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Weekly “What is it?”: Sparkleberry

Sparkleberry blooms in the spring. Photo credit: UF IFAS Extension, Carrie Stevenson

Some foods just transport you to summertime. Ice cream, watermelon, and blueberries top my list. The sweet juiciness of a fresh-picked blueberry on a hot afternoon is one of life’s simple pleasures. Thankfully, northwest Florida is home to at least 8 species of native blueberries, and abundant “u-pick” farms dot the landscape for those looking for a fun family outing. Vaccinium (blueberry) plants are native to area wetlands and uplands, thriving in the naturally more acidic soils of north Florida.

The twisting, reddish brown bark makes sparkleberry an interesting feature in the landscape. Photo credit: Carrie Stevenson, UF IFAS Extension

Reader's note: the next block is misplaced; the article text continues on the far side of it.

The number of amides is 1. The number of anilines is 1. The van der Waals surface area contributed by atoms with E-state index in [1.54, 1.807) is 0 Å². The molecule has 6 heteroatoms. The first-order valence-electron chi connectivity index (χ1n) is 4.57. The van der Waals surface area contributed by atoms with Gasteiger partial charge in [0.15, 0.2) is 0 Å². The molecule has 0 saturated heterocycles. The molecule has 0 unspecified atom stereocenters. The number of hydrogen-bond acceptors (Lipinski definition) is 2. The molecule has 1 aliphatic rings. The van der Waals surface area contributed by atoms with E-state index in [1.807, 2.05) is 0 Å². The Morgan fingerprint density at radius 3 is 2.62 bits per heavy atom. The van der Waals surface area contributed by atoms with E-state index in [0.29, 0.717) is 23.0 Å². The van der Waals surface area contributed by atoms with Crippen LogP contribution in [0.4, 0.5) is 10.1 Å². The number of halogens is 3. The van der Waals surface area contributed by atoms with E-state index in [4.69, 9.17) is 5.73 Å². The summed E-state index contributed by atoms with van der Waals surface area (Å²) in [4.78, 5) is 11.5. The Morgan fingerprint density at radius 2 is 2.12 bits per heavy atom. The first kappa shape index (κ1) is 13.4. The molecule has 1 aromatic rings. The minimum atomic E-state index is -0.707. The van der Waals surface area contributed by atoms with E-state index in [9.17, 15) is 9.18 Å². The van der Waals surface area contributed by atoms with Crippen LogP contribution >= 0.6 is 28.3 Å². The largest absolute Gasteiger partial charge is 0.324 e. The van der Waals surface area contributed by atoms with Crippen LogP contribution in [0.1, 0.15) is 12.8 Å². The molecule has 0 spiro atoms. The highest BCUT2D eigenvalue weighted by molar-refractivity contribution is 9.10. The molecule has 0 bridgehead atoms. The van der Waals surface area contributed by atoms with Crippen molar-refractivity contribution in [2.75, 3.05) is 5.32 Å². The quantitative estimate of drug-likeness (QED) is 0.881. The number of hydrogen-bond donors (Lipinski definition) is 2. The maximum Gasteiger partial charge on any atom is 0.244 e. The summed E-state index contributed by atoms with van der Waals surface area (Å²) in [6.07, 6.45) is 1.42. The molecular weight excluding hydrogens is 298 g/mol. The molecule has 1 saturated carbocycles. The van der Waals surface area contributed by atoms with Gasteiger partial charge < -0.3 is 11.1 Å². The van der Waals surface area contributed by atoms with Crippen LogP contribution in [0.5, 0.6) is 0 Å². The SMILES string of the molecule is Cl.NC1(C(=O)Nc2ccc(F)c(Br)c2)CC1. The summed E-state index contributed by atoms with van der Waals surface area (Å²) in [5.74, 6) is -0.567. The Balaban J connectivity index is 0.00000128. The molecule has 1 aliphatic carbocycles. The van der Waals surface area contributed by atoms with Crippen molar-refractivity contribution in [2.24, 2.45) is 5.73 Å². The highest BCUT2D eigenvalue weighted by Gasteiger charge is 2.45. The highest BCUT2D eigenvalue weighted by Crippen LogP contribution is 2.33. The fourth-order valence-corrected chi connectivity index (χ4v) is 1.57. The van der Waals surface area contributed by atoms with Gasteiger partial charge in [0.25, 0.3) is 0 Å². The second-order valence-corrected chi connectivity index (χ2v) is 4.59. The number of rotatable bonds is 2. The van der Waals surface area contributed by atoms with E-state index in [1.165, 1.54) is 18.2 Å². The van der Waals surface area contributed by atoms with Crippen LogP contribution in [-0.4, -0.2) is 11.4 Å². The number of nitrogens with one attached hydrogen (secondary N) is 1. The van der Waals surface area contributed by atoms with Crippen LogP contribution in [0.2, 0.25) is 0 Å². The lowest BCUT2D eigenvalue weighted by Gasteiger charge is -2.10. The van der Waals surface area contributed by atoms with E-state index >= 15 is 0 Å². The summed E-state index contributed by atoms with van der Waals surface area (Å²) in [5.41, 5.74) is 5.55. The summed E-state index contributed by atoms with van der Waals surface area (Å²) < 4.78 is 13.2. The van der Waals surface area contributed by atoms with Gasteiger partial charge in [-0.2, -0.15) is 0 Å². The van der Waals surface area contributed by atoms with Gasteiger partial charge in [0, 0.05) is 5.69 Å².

In addition to the typical blueberry, we have its cousin, the sparkleberry (aka “farkleberry” in some places). Its white bell-shaped blossoms and small green leaves are very similar to the traditional edible species. As its species name—arboreum—indicates, the sparkleberry is more of a small tree than a bush. Wildlife love sparkleberries. While they are safe for human consumption, most people consider them too bitter or tart to eat straight off the tree. If eaten, you may want to include in muffins or jellies to sweeten them. Sparkleberry also provides beautiful color in the garden, from its sinewy reddish bark to its gorgeous orange/red fall color. It can live in full sun, but like most of its blueberry relatives, prefers shade. Another great benefit to adding this one to your landscape is that it is considered highly wind resistant, so it should hold up well to hurricanes.